Illustrator Natalie Byrne

Natalie Byrne is a Latina London based illustrator who makes work around inter-sectional feminism and social issues. Her first book Period is everything you need to know about periods period.

What inspired you to use your illustration as a method of activism?

I've always been drawing since I was little and making this kind of work in my own time that is very political but I started sharing it and posting on Instagram after university.

I was working as a graphic designer and in retail and I really wanted to be part of activism but I didn't know how on earth I was going to find the time. I started drawing my thoughts and feelings about the social-political landscape and posting them on Instagram. I made a list of things that scared me as a drawing challenge and one of those things was my period. I posted it and immediately Bloody Good Period contacted me and that was the first time I ever heard about period poverty. I joined their team as one of their bloody curatives, to help them get their message out there. it felt like something small using my illustration, but at least it was something.

Tell us more about your new book, Period.

My new book Period everything you need to know about periods. Period. It’s completely illustrated and handwritten by me and includes everything to do with your body, hormones, mental health, body positivity and some history, some might even say it's a menstruation manual! We cover it all, from what is a period? to... how do you even put a tampon up there? The book wasn’t intended to be this big but turns out there is a lot of necessary information to talk about on the subject of periods. The books is trans-inclusive and diverse.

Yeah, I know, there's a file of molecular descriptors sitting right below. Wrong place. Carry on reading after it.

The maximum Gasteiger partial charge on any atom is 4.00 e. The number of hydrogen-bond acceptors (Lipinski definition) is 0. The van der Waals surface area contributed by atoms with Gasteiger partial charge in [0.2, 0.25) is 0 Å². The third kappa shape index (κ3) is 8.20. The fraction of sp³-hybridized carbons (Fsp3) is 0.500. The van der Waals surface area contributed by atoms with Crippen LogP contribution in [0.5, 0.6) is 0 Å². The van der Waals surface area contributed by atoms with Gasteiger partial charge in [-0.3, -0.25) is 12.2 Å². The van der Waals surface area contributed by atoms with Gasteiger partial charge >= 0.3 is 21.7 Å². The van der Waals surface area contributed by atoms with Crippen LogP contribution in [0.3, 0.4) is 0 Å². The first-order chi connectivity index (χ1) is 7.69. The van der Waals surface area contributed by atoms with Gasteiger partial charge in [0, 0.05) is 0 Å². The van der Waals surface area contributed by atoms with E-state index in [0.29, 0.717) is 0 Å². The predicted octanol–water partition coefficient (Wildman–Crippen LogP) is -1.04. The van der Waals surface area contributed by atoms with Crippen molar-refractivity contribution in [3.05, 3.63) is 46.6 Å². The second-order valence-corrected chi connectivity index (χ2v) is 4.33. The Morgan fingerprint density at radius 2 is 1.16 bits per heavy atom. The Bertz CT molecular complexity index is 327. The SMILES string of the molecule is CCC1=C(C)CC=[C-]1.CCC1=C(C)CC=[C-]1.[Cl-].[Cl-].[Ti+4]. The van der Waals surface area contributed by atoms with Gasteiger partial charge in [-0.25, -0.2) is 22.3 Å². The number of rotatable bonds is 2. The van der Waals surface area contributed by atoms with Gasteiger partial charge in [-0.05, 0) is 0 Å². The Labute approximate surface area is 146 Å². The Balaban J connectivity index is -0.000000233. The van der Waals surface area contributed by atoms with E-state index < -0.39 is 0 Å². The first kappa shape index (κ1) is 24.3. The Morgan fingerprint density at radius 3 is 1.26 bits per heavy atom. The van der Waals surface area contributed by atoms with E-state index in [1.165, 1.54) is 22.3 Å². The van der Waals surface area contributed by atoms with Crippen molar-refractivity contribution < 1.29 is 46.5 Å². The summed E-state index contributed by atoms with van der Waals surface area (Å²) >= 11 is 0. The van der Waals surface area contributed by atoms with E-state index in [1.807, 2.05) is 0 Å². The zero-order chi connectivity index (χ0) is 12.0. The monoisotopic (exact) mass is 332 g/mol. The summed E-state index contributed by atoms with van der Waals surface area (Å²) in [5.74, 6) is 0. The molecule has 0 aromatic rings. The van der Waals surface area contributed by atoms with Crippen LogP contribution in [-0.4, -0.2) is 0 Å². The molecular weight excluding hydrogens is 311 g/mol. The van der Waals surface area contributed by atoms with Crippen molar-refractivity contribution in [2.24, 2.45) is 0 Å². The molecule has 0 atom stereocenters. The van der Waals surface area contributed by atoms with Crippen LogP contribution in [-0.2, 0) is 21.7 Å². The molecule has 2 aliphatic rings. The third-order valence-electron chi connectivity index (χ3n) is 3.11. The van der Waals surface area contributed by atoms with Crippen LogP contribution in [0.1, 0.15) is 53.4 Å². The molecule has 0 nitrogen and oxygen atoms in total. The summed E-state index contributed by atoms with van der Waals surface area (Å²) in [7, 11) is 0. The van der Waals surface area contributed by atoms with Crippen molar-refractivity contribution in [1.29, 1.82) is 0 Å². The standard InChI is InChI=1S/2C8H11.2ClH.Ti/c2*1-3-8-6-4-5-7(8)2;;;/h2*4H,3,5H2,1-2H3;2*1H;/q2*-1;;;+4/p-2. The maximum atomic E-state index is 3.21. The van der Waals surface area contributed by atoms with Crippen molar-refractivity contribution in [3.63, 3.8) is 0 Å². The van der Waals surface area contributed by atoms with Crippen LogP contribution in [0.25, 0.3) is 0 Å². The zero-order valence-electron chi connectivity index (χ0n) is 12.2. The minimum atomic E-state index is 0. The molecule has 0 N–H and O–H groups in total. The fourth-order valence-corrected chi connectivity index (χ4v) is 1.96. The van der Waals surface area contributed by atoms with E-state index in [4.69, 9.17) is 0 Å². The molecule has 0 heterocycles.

I wanted the book to feel like when you're at the sleepover and you talk about taboo topics for the first time, so it's informative but also funny and conversational. 10% of the book profits go to help Bloody Good Period, a charity that helps people who can’t afford period products.

Who do you think needs the period book the most in their lives?

The communities that are not discussing periods at all, from home to school, the people that need this book the most are the areas that have absolutely no period education at home or at school.

What do you hope for the future of the conversation surrounding periods?

My hope for the future would be to smash this shame around periods WHICH. The shame around periods only exists because society created it. And it impacts how the world is discussing periods.

I’ve had the pleasure to be invited with the book to some amazing feminist events. But a lot of the time I’m preaching to the choir, talking to people who knew what IT is was when they had their first period because they already grew up in a home where it was a conversation.

But shame around periods is still very much present. Why do we have the tampon tax? Why is loo roll freely available everywhere and period products are not? Why do period products never include the word menstruation, blood or period? Historically and still today the people making the rules don’t experience a period. Until there is more equality, people who have periods will suffer the consequences.

We need to talk about it, we NEED books about it, it doesn’t make sense. There's this thing that happens to more than half of the population every month and it’s pretty much non-existent from the media we consume. TV, movies, magazines, books & podcasts. We see people in movies on the toilet, so why not. How influential would it have been to see a Disney princess change her pad halfway through the movie?! BAM that's your education right there.

I speak from a position of privilege and I still grew up with so much shame and stigma around my own period. And if I feel uncomfortable asking around for a tampon at work, how on earth is someone already venerable going to feel.